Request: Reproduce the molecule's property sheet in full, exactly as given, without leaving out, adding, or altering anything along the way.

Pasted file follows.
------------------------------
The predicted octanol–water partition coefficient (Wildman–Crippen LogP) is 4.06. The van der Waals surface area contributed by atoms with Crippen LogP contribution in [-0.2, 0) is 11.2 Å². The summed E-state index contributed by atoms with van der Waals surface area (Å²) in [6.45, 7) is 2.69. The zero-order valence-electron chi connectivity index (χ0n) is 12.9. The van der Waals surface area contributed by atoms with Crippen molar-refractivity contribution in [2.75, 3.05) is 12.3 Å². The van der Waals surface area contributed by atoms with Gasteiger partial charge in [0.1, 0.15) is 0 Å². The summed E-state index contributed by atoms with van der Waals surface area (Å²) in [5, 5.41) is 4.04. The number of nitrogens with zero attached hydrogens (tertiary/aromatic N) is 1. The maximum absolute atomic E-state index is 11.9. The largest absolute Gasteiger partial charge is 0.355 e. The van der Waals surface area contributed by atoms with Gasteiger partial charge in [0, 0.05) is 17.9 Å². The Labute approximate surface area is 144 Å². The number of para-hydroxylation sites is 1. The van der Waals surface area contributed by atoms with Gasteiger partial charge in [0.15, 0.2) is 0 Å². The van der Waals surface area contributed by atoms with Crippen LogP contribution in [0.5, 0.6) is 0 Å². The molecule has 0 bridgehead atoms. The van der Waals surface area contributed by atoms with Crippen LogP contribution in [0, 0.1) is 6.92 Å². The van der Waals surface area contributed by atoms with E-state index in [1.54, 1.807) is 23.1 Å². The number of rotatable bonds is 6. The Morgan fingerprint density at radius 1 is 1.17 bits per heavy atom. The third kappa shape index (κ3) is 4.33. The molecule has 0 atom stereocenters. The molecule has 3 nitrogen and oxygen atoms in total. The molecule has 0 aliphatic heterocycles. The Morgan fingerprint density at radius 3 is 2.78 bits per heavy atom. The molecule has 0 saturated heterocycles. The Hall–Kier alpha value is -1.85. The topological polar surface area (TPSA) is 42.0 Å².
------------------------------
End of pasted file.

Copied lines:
The predicted octanol–water partition coefficient (Wildman–Crippen LogP) is 4.06. The van der Waals surface area contributed by atoms with Crippen LogP contribution in [-0.2, 0) is 11.2 Å². The summed E-state index contributed by atoms with van der Waals surface area (Å²) in [6.45, 7) is 2.69. The zero-order valence-electron chi connectivity index (χ0n) is 12.9. The van der Waals surface area contributed by atoms with Crippen molar-refractivity contribution in [2.75, 3.05) is 12.3 Å². The van der Waals surface area contributed by atoms with Gasteiger partial charge in [0.1, 0.15) is 0 Å². The summed E-state index contributed by atoms with van der Waals surface area (Å²) in [5, 5.41) is 4.04. The number of nitrogens with zero attached hydrogens (tertiary/aromatic N) is 1. The maximum absolute atomic E-state index is 11.9. The largest absolute Gasteiger partial charge is 0.355 e. The van der Waals surface area contributed by atoms with Gasteiger partial charge in [0, 0.05) is 17.9 Å². The Labute approximate surface area is 144 Å². The number of para-hydroxylation sites is 1. The van der Waals surface area contributed by atoms with Gasteiger partial charge in [0.15, 0.2) is 0 Å². The van der Waals surface area contributed by atoms with Crippen LogP contribution in [0.5, 0.6) is 0 Å². The molecule has 0 bridgehead atoms. The van der Waals surface area contributed by atoms with Crippen LogP contribution in [0, 0.1) is 6.92 Å². The van der Waals surface area contributed by atoms with E-state index in [1.54, 1.807) is 23.1 Å². The number of rotatable bonds is 6. The Morgan fingerprint density at radius 1 is 1.17 bits per heavy atom. The third kappa shape index (κ3) is 4.33. The molecule has 0 atom stereocenters. The molecule has 3 nitrogen and oxygen atoms in total. The molecule has 0 aliphatic heterocycles. The Morgan fingerprint density at radius 3 is 2.78 bits per heavy atom. The molecule has 0 saturated heterocycles. The Hall–Kier alpha value is -1.85. The topological polar surface area (TPSA) is 42.0 Å².